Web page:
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How Harley-Davidson’s ‘Nice To Be Naughty’ campaign cut through the pre-Christmas clutter

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How Harley-Davidson’s ‘Nice To Be Naughty’ campaign cut through the pre-Christmas clutter

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In the lead-up to the festive season, 303 MullenLowe revisits Harley-Davidson’s #NiceToBeNaughty campaign, which successfully found an audience of over 1.5 million people in the pre-Christmas rush last year – without a dollar spent on TV. The success of #NiceToBeNaughty demonstrates that if brands invest in relevant creative, they won’t have to work twice as hard to sell it.

 

Campaign: #NiceToBeNaughty

Client: Harley-Davidson Australia & New Zealand

Agency: 303 MullenLowe

 

Background

Last December, Harley-Davidson Australia and 303MullenLowe collaborated to produce a short film about two disgruntled elves complaining about Santa and his unreasonable deadlines.

“I can’t take this anymore!” says one elf to his friend. “If I see one more teddy bear, I’m gonna snap. I can’t stand their stupid fluffy faces.”

The elves decide to ignore Santa’s orders to sew 10,000 more teddy bears in time for Christmas, and instead start designing a badass custom trike to give to a deserving kid who’s just naughty enough to miss out on making Santa’s nice list.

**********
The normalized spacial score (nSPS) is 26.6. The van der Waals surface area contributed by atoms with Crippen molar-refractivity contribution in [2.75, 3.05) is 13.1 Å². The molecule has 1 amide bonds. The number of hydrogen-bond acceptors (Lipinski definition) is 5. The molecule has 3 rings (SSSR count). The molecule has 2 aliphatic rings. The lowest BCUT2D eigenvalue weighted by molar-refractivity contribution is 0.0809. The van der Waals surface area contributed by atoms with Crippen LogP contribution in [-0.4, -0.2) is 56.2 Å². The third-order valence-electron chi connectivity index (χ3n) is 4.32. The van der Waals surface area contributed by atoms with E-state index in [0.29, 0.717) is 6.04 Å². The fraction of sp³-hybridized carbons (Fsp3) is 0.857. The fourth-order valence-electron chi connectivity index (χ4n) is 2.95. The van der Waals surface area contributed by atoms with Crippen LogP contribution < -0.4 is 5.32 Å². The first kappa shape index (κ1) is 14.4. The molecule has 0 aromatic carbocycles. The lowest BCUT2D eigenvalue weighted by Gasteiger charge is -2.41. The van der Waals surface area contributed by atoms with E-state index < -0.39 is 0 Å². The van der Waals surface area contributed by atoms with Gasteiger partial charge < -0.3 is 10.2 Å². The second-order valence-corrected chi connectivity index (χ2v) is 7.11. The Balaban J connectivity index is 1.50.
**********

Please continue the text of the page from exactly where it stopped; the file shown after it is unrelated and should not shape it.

Their one-of-a-kind tricycle is custom-made from the ground up and pays homage to the well-known “chopper” style of motorcycles, which Harley-Davidson led during the ‘70s, even sporting a peanut gas tank.

Over six weeks, 303 MullenLowe and Harley-Davidson created three video instalments, beginning with the original #NiceToBeNaughty film on 7 December, which kicked off a competition to find a not-too-naughty kid worthy of winning Harley’s badass tricycle.

The campaign culminated in a follow-up film starring the winner of the competition, four year-old Charlotte Russell, which launched on Facebook on Christmas Eve.

Over the previous 12 months or more, Harley-Davidson had begun to invest more in social channels, using 303 MullenLowe’s proprietary tools and algorithms to track the performance of its digital investments. Harley’s marketing team is also structured so it can act on opportunities and generate content quickly enough to stay relevant.

Together, both Harley and 303 MullenLowe learned so much in the process of growing Harley Davidson’s social following through the #NiceToBeNaughty campaign.

The response was huge. Here’s how we did it.

 

Objectives

Harley-Davidson has enjoyed success with Facebook video and link ads in the past, but the benchmark had never exceeded 500,000 video views.

Our goal was to tip Harley-Davidson over the one million view mark and accrue the most engagements and website clicks on one single piece of content ever.

This was not a push to sell bikes, but a chance to promote the brand in general by giving back to the audience.

 

Strategy

Christmas is the noisiest time of year for advertising. Every brand wants a piece of the action, so we needed to find a way to be relevant with a limited budget.